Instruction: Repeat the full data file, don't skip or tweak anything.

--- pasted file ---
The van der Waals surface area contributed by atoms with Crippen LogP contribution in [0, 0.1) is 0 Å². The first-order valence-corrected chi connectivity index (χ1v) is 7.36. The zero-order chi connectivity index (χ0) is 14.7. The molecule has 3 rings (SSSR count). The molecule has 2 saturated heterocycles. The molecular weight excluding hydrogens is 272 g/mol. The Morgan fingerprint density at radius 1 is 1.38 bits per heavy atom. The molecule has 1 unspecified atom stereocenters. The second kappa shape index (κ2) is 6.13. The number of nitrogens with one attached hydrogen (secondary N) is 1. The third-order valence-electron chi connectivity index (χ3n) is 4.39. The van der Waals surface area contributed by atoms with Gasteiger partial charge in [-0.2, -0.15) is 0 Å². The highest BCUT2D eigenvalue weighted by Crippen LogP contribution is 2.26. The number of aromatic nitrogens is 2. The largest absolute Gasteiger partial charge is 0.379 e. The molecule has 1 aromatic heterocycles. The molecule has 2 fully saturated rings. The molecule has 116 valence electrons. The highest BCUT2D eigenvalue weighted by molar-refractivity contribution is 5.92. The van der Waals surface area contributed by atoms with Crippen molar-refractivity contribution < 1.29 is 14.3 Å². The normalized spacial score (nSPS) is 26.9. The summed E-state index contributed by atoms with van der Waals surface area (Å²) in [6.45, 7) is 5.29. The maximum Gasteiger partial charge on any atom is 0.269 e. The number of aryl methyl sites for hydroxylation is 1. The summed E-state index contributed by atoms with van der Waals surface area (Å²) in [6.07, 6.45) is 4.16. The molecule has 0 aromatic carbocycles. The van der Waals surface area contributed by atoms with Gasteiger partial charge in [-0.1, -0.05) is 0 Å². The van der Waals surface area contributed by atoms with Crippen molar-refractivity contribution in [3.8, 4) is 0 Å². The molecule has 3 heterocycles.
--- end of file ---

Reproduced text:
The van der Waals surface area contributed by atoms with Crippen LogP contribution in [0, 0.1) is 0 Å². The first-order valence-corrected chi connectivity index (χ1v) is 7.36. The zero-order chi connectivity index (χ0) is 14.7. The molecule has 3 rings (SSSR count). The molecule has 2 saturated heterocycles. The molecular weight excluding hydrogens is 272 g/mol. The Morgan fingerprint density at radius 1 is 1.38 bits per heavy atom. The molecule has 1 unspecified atom stereocenters. The second kappa shape index (κ2) is 6.13. The number of nitrogens with one attached hydrogen (secondary N) is 1. The third-order valence-electron chi connectivity index (χ3n) is 4.39. The van der Waals surface area contributed by atoms with Gasteiger partial charge in [-0.2, -0.15) is 0 Å². The highest BCUT2D eigenvalue weighted by Crippen LogP contribution is 2.26. The number of aromatic nitrogens is 2. The largest absolute Gasteiger partial charge is 0.379 e. The molecule has 1 aromatic heterocycles. The molecule has 2 fully saturated rings. The molecule has 116 valence electrons. The highest BCUT2D eigenvalue weighted by molar-refractivity contribution is 5.92. The van der Waals surface area contributed by atoms with Crippen molar-refractivity contribution < 1.29 is 14.3 Å². The normalized spacial score (nSPS) is 26.9. The summed E-state index contributed by atoms with van der Waals surface area (Å²) in [6.45, 7) is 5.29. The maximum Gasteiger partial charge on any atom is 0.269 e. The number of aryl methyl sites for hydroxylation is 1. The summed E-state index contributed by atoms with van der Waals surface area (Å²) in [6.07, 6.45) is 4.16. The molecule has 0 aromatic carbocycles. The van der Waals surface area contributed by atoms with Gasteiger partial charge in [-0.1, -0.05) is 0 Å². The van der Waals surface area contributed by atoms with Crippen molar-refractivity contribution in [3.8, 4) is 0 Å². The molecule has 3 heterocycles.